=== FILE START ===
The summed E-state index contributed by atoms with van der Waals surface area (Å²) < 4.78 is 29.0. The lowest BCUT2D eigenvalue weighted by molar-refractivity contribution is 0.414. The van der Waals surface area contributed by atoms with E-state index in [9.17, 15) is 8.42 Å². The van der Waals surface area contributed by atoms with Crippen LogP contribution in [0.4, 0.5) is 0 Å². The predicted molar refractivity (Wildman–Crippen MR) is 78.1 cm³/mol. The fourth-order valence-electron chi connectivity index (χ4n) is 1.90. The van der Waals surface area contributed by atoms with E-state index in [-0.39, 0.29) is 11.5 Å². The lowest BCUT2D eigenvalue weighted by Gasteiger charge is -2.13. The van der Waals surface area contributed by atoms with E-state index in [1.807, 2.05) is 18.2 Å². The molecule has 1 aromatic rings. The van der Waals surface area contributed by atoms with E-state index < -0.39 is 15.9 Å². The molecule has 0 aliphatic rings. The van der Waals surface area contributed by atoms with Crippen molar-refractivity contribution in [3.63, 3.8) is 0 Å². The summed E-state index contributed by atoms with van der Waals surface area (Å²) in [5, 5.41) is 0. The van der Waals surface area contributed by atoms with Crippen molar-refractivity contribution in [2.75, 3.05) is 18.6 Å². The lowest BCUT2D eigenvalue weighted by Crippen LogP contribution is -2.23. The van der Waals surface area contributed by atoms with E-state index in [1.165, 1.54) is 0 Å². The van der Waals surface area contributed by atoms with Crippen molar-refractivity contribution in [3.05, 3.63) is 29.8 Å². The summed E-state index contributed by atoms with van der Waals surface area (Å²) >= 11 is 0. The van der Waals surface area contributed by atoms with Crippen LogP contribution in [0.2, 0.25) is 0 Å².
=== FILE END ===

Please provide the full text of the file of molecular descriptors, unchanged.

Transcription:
The summed E-state index contributed by atoms with van der Waals surface area (Å²) < 4.78 is 29.0. The lowest BCUT2D eigenvalue weighted by molar-refractivity contribution is 0.414. The van der Waals surface area contributed by atoms with E-state index in [9.17, 15) is 8.42 Å². The van der Waals surface area contributed by atoms with Crippen LogP contribution in [0.4, 0.5) is 0 Å². The predicted molar refractivity (Wildman–Crippen MR) is 78.1 cm³/mol. The fourth-order valence-electron chi connectivity index (χ4n) is 1.90. The van der Waals surface area contributed by atoms with E-state index in [-0.39, 0.29) is 11.5 Å². The lowest BCUT2D eigenvalue weighted by Gasteiger charge is -2.13. The van der Waals surface area contributed by atoms with E-state index in [1.807, 2.05) is 18.2 Å². The molecule has 1 aromatic rings. The van der Waals surface area contributed by atoms with E-state index < -0.39 is 15.9 Å². The molecule has 0 aliphatic rings. The van der Waals surface area contributed by atoms with Crippen molar-refractivity contribution in [3.63, 3.8) is 0 Å². The summed E-state index contributed by atoms with van der Waals surface area (Å²) in [5, 5.41) is 0. The van der Waals surface area contributed by atoms with Crippen molar-refractivity contribution in [2.75, 3.05) is 18.6 Å². The lowest BCUT2D eigenvalue weighted by Crippen LogP contribution is -2.23. The van der Waals surface area contributed by atoms with E-state index in [1.165, 1.54) is 0 Å². The van der Waals surface area contributed by atoms with Crippen molar-refractivity contribution in [3.05, 3.63) is 29.8 Å². The summed E-state index contributed by atoms with van der Waals surface area (Å²) >= 11 is 0. The van der Waals surface area contributed by atoms with Crippen LogP contribution in [0.2, 0.25) is 0 Å².